"Hey now, hey now. Don't dream. It's over". As rare as it is that I start a blog with lyrics from a Crowded House song, the Peter Forsberg sweepstakes are over before they begin. According to Vancouver GM Mike Gillis, Forsberg has decided to remain with Modo of the Swedish Elite League, ending the veritable lottery for his services in the NHL. While there are a pile of options for Forsberg to still explore this season - including being in Vancouver for the 2010 Winter Olympics - he will not be suiting up in the NHL this season. And for this, I am glad.
Don't get me wrong: the guy is still a world-class talent, even on one leg. The problem that I have is that he demands a king's ransom for his services in the NHL despite him only having one good leg to skate on. Sounds a lot like one of his fellow countrymen, doesn't it?
I don't know if it was common sense, maybe his sense of pride, or a combination of them both, but Forsberg has elected to stay with Modo. Frankly, it might be the best move he's made his entire career. Does anyone think that he would be the dominant player he once was after playing a mere twelve professional games in the last two years?
TSN's Bob McKenzie feels that there is a pretty good shot that Forsberg could suit up for Sweden at the Winter Olympics if his foot holds up while playing with Modo. He's trying to convince Sweden's coaches that his foot can and will stand up to the abuse that a short tournament puts players' bodies through. I, for one, would have no issue if Forsberg suits up for Sweden. After all, it is the greatest honour to represent one's country, and the Swedes do have a gold medal to defend.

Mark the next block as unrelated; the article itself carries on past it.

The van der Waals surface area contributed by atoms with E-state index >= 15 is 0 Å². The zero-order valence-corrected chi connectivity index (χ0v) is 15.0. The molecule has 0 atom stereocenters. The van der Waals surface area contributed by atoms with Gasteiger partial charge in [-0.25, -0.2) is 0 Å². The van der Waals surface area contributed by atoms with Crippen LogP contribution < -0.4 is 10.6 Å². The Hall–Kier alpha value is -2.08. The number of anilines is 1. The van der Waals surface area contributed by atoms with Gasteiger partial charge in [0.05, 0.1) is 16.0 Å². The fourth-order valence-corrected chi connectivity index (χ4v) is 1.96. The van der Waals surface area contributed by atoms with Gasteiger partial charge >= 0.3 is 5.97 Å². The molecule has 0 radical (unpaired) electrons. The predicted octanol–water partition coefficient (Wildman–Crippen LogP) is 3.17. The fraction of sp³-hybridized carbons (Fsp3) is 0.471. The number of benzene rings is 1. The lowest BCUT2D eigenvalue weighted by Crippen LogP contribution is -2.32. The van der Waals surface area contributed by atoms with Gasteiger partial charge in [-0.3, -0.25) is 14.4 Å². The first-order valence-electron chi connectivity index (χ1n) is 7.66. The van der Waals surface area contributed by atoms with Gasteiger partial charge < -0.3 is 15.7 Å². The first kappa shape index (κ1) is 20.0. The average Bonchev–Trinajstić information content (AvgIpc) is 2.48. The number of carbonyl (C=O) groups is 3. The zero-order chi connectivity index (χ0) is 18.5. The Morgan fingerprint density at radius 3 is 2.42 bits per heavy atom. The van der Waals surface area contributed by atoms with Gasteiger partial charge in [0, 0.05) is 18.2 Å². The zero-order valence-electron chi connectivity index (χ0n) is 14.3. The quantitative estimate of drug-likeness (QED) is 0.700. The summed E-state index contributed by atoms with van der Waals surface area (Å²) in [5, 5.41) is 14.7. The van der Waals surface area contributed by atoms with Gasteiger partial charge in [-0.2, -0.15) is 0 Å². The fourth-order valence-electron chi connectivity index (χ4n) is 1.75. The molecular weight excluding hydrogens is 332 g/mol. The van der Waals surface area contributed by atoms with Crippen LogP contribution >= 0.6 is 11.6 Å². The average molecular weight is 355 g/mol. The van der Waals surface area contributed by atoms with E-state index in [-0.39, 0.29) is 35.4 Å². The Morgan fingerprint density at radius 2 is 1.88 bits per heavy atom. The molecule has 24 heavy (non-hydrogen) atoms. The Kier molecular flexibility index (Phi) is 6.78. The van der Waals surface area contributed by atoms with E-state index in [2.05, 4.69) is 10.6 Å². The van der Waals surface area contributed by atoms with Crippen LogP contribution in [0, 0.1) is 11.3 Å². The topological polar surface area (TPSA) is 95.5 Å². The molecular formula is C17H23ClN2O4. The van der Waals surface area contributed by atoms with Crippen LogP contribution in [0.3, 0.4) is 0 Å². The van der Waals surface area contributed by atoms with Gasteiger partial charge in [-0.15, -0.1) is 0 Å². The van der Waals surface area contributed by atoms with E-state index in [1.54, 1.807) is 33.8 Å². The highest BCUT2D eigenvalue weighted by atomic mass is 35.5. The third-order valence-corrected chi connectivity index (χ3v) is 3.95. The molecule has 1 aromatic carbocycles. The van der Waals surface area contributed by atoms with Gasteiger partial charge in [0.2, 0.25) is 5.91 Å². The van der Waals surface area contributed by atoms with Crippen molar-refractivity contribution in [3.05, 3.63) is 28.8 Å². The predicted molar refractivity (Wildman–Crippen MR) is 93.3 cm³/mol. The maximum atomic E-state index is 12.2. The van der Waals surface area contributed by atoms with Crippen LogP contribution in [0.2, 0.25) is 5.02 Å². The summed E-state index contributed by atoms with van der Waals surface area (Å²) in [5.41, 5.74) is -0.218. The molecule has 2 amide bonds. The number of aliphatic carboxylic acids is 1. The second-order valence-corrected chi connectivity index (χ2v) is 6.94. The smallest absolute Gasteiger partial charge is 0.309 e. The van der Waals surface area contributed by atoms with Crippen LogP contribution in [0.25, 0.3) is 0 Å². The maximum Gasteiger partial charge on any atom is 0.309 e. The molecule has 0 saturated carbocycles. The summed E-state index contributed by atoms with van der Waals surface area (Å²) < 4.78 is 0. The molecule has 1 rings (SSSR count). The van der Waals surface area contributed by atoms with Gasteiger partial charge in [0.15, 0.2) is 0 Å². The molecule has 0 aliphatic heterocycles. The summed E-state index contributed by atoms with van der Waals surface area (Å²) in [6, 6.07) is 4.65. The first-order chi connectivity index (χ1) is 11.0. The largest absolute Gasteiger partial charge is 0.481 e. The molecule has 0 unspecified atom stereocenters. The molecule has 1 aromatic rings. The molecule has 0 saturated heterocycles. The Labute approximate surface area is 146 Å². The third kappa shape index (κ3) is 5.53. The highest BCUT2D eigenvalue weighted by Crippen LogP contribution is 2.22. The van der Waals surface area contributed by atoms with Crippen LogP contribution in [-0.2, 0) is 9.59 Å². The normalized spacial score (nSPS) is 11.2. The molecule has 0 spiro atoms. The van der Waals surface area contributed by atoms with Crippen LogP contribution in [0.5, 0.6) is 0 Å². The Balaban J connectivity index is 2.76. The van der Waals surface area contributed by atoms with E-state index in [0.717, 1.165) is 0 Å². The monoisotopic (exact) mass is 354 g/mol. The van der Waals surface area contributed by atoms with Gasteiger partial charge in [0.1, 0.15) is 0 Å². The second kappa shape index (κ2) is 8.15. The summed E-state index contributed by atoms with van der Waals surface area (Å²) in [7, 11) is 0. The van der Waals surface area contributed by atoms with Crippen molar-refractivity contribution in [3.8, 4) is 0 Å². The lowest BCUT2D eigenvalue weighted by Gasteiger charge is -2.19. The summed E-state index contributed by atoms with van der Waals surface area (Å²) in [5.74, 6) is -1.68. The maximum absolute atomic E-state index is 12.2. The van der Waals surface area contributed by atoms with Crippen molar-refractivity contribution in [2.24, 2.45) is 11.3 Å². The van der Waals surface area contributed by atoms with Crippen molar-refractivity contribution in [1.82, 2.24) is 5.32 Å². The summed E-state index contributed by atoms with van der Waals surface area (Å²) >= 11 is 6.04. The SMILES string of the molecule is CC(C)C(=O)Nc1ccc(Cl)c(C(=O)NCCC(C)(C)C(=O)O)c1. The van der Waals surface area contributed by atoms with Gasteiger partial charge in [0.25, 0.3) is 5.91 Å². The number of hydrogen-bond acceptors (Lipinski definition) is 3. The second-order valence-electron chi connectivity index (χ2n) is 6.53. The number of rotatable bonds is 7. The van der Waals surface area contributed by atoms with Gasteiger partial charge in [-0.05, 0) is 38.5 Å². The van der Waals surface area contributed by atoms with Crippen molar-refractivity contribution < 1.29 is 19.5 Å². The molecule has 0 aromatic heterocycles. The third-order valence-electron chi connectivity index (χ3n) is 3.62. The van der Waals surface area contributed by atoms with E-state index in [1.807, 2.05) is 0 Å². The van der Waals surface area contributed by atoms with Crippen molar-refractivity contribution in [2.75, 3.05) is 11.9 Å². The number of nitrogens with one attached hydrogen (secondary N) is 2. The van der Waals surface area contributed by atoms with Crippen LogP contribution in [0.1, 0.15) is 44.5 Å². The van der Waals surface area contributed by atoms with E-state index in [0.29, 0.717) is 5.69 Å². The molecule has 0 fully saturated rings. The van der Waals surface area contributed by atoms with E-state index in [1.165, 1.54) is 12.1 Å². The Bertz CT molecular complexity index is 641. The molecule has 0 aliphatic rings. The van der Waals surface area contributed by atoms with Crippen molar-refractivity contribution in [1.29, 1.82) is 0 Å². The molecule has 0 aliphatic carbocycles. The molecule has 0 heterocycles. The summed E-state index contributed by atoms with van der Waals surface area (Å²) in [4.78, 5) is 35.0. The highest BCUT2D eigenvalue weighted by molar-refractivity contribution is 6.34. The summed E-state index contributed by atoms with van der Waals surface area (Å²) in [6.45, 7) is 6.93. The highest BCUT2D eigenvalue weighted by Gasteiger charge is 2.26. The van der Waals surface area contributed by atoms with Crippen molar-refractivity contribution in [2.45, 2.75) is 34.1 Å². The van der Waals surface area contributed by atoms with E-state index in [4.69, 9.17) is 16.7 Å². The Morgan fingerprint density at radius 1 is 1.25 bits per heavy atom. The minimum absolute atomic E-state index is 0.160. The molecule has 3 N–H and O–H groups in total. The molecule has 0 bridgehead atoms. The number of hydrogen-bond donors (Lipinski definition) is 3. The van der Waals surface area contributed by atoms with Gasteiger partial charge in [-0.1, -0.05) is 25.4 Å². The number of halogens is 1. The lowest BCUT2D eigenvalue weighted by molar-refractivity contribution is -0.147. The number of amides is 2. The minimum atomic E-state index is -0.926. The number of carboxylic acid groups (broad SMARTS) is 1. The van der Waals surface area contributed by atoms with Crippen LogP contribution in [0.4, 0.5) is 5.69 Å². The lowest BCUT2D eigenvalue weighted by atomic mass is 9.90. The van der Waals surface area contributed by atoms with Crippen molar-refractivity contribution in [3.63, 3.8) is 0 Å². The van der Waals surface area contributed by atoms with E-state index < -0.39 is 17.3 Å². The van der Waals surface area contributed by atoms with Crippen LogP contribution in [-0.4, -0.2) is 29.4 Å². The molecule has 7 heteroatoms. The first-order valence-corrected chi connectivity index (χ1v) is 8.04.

After the season ends for Modo, I personally believe that Forsberg should hang the skates up. While I don't believe his passion for the game has decreased in any way, his body is simply telling him that it cannot handle the everyday abuse that an NHL hockey season is placed on it. And, really, what else does he have to prove?
- 1995 Calder Trophy winner as Rookie of the Year in the NHL.
- 2003 Hart Trophy winner as the league MVP in the NHL.
- 2003 Art Ross Trophy winner as the top scorer in the NHL.
- Three-time NHL First Team All-Star.
- Two-time Stanley Cup winner in 1996 and 2001.
- 1993 IIHF World Junior Championship top forward and all-star.
- 1998 IIHF World Championship top forward and all-star.
- Set the all-time points record at the 1993 WJC with 31 points in seven games.
- Holds the all-time WJC point total rcord with 41 points.
- 885 NHL points in 706 games.
- 171 NHL Playoff points in 151 games.
- Two-time Winter Olympic gold medallist in 1994 and 2006.
- Two-time World Championship gold medallist in 1992 and 1998.
For a guy with 636 career NHL assists, he hardly seems selfish.
Until next time, keep your sticks on the ice!